Editor’s Note: Stelligent has been a remote-first company since 2013. All of our employees work from home, providing cloud consulting services to the public sector and corporations all over the United States. We love our remote culture, but the arrangement has its challenges. We’re publishing a series of articles to share our insights with everyone who may be facing those challenges for the first time.
Has your workforce made the move to a remote office yet? It can feel like a huge loss of control and productivity. If you’re purposeful about the way everyone communicates, though, you may find that your teams are getting just as much work done (or more!). At Stelligent, we’ve learned a number of practical lessons about working effectively within our remote teams and with our customers across the United States. Let’s talk briefly about some of them here, with a particular focus on creating valuable communication that will lead to more productivity.
Meetings With Meaning
Effective meetings are going to seem even more essential when everybody is in a different room, perhaps sitting a thousand miles away and hours offset from each other. You can have the best meetings ever with a few simple guidelines: create clear
invitations, include just the right people, choose the appropriate format, and build a purposeful meeting culture.
Set a Clear Agenda
Set a solid foundation for every remotely-attended meeting by writing a clear, purposeful invitation. We suggest that every invitation includes:
- Purpose: add a single line and save yourself from using the 1st five minutes of the meeting to explain why everyone is there.
- Prerequisites (Optional): if it’s needed, make sure every contributor is prepared and save them all from opinions by uninformed participants.
- Agenda: call out who’s going to say what, in what order. Try to name everybody who’s invited when you do this. If you can’t name each one, ask yourself why. Are you inviting too many people or leaving somebody out?
- Deliverables: what will this meeting produce? This is an important check that may help you see when the meeting could be replaced by something less onerous. Can you do all this in a shared document that people create asynchronously? If you can’t think of any deliverables, do you really need the meeting?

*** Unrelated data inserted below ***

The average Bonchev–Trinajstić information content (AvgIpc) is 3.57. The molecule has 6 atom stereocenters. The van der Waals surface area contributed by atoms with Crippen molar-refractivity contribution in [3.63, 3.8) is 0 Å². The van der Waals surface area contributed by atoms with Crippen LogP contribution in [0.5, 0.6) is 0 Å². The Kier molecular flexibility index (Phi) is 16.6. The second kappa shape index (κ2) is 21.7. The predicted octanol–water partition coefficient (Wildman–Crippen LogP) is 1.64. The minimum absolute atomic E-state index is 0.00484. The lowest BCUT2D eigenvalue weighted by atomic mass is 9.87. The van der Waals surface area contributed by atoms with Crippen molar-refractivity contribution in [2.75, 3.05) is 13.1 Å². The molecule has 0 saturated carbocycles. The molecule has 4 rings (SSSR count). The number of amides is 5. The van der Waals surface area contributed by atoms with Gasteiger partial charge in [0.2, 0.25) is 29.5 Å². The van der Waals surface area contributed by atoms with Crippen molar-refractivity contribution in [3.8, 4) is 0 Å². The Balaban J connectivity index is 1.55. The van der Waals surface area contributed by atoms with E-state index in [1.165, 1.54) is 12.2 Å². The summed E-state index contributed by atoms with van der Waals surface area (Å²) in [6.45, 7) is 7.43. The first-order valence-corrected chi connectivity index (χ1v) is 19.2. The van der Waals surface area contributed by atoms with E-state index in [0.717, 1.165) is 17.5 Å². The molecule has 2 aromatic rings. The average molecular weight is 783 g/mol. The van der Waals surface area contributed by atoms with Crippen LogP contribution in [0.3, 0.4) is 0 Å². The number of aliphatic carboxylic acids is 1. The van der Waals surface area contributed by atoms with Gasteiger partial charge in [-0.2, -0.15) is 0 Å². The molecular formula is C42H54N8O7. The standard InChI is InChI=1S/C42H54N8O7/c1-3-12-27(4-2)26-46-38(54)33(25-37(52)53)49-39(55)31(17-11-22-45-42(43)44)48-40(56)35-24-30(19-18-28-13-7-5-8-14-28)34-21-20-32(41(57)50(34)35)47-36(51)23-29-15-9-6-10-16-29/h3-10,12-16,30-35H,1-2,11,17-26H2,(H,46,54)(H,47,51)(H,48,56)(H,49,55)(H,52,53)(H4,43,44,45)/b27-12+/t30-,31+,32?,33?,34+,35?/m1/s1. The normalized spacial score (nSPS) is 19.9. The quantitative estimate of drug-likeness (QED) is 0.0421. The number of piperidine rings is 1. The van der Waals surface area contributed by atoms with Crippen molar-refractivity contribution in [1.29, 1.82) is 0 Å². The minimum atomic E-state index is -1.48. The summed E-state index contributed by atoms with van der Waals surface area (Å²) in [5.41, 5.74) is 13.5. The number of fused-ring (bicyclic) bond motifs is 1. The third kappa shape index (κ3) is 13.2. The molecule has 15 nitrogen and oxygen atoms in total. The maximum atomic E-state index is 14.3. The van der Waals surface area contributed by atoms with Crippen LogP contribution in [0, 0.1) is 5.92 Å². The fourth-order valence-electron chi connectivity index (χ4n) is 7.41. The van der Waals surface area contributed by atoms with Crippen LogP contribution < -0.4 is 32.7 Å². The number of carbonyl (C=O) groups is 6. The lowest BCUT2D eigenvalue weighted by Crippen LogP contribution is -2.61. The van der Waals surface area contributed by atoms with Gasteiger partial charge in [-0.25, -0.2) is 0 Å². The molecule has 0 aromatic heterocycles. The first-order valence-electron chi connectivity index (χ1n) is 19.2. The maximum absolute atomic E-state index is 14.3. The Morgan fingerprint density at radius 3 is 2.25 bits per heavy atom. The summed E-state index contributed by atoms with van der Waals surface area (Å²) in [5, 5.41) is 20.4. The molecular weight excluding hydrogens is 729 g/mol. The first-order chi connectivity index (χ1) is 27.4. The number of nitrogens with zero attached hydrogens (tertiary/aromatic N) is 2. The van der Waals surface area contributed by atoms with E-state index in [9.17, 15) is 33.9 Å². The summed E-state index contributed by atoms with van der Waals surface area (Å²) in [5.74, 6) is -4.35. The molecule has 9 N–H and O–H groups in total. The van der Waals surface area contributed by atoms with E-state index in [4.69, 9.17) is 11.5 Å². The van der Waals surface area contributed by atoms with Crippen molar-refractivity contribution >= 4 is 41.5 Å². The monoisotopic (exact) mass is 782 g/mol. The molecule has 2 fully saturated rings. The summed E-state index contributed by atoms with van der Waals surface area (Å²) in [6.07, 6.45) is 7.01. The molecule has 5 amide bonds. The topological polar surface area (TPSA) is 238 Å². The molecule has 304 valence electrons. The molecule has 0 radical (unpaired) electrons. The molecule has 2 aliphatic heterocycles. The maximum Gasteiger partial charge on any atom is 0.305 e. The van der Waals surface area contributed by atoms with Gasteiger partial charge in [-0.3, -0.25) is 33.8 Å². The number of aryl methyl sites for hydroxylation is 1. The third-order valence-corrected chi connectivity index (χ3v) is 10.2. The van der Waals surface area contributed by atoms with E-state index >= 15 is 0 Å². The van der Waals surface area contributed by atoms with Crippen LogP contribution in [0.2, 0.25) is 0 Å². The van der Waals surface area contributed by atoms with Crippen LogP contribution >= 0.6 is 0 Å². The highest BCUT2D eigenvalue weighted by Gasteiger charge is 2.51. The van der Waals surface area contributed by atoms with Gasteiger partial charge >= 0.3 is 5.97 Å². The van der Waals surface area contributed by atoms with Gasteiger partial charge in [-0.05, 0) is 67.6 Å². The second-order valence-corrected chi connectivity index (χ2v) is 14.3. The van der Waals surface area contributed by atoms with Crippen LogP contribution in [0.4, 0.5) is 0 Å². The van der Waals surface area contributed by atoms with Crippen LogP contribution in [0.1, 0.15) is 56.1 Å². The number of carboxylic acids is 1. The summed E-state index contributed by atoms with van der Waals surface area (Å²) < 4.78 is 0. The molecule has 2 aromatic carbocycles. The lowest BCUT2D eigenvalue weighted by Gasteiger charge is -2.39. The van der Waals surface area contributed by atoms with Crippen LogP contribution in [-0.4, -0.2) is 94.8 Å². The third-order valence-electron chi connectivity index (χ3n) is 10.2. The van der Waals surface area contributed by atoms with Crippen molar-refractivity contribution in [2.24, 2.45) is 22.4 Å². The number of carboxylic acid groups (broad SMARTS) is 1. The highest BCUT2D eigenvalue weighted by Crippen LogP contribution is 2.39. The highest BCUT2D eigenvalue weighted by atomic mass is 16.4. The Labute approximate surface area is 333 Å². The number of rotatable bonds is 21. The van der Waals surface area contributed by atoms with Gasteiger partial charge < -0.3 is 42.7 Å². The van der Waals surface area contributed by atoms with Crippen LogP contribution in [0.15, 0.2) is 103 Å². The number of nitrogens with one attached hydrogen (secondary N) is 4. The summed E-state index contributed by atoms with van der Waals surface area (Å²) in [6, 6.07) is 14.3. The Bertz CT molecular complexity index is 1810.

Invite the Right People
You may not want to keep your invitations that structured, but we suggest you consider one final point above all else: invite only the people you want to participate in the discussion. Who are the stakeholders you really need to hear from? Invite the wrong people and you’ll have voices adding noise, distractions without useful insight. Leave the wrong people out, and you won’t get the guiding influence you need. If you want a focused, productive conversation, keep that invitation list tight. You can always summarize the insights and conclusions for the information-only group afterward.
Encourage Purposeful Participation
When you hold your virtual meeting, expect every team member to participate. Identify a note taker at the outset and make sure the insights and action items are shared quickly afterward in a network drive for all the attendees to see. Platforms like Zoom let you record meetings for later reference and allow people to catch up if they couldn’t make it, but written notes give clarity and an easy way to search later.